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Good morning. Here's a look at how AP's general news coverage is shaping up today in New Mexico. Questions about today's coverage plans are welcome, and should be directed to Susan Montoya Bryan at 505-822-9022 or email@example.com.
A reminder this information is not for publication or broadcast, and these coverage plans are subject to change. Expected stories may not develop, or late-breaking and more newsworthy events may take precedence. Advisories, digests and digest advisories will keep you up to date.
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ALBUQUERQUE, N.M. — New Mexico Gov. Susana Martinez is set to unveil a plan aimed at electing "75 diverse candidates" and 150 women to office as Republicans. The Republican State Leadership Committee says the nation's only Latina governor and former Puerto Rico Gov. Luis Fortuno are scheduled to announce details Wednesday on recruiting black, Latino and female GOP candidates for state-level offices. Martinez, a moderate Republican seen as a rising star in the party, has been leading an effort to diversify the GOP. She and Nevada Gov. Brian Sandoval worked on minority outreach before the 2012 presidential election. By Russell Contreras. AP Photos. SENT: 130 words. UPCOMING: 400 words, 2 p.m.
ALBUQUERQUE POLICE SHOOTING
ALBUQUERQUE, N.M. — Newly released lapel video shows an Albuquerque officer shooting at suspected carjacker eight times as the armed suspect was running from police. The video released Monday by Albuquerque police also shows that four shots came after 34-year-old Joaquin Ortega had tossed his gun during the October chase. The video contradicts an original criminal complaint that says witnesses told police that Ortega threatened the officer with a handgun and was shot as he turned back toward the officer. Police say the shots came from officer Brian Pitzer. It was his third shooting in six and a-half years with the department. By Russell Contreras. AP Photo. AP Video. SENT: 130 words. UPCOMING: 400 words, 2 p.m.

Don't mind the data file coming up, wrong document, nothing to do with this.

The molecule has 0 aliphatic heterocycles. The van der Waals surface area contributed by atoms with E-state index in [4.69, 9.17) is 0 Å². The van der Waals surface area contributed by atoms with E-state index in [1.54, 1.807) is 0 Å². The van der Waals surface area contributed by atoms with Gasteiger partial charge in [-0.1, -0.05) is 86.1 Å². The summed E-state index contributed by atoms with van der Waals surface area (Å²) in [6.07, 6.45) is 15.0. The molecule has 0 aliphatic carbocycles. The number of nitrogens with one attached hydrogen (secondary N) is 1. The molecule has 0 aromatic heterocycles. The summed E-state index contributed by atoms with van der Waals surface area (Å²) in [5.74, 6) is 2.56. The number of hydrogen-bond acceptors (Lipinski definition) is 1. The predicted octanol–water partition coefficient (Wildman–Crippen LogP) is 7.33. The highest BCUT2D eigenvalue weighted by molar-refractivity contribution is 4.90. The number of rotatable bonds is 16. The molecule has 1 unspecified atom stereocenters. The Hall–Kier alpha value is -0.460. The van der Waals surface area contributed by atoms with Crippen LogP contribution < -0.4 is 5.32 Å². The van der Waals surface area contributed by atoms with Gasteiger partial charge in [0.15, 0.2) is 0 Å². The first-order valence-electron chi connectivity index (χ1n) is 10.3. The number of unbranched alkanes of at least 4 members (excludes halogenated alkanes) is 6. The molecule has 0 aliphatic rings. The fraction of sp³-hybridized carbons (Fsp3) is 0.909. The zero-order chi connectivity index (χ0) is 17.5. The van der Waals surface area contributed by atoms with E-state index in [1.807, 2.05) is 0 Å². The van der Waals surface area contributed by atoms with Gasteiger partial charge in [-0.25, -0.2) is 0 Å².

ALBUQUERQUE, N.M. — Federal wildlife officials are setting aside nearly 1,200 square miles in the American Southwest as critical habitat for the jaguar. The U.S. Fish and Wildlife Service's decision is in response to a series of lawsuits filed by environmentalists who sought to protect the rare cat in New Mexico and Arizona. Despite a handful of sightings, federal biologists are aware of only one male jaguar that frequents southern Arizona. There hasn't been a sighting in New Mexico in eight years. By Susan Montoya Bryan. UPCOMING: 350 words, photos by 2 p.m. MST.
—MARTINEZ-BILLS — New Mexico public school students will be taught about sexual abuse prevention under legislation that Gov. Susana Martinez plans to sign into law.
— TOE BITING-SENTENCE — A 28-year-old Santa Fe man who pleaded guilty in toe-biting assaults on a former girlfriend is headed to prison.
— COPS SHOW-ALBUQUERQUE — The Albuquerque City Council is on record as opposing the planned filming of the reality show "COPS" around the city.
— SCHOOL-FAKE BOMB — A southern New Mexico school district says it'll be taking disciplinary action against an employee who took a fake bomb to an elementary school for training purposes.
— FIANCE RUN OVER — A 39-year-old Las Cruces woman has been sentenced to the maximum of 3.5 years in prison for fatally running over her fiance with her pickup truck.
— REVENUE OUTLOOK A legislative panel reports New Mexico's revenue collections are stronger than expected during the first half of the fiscal year.
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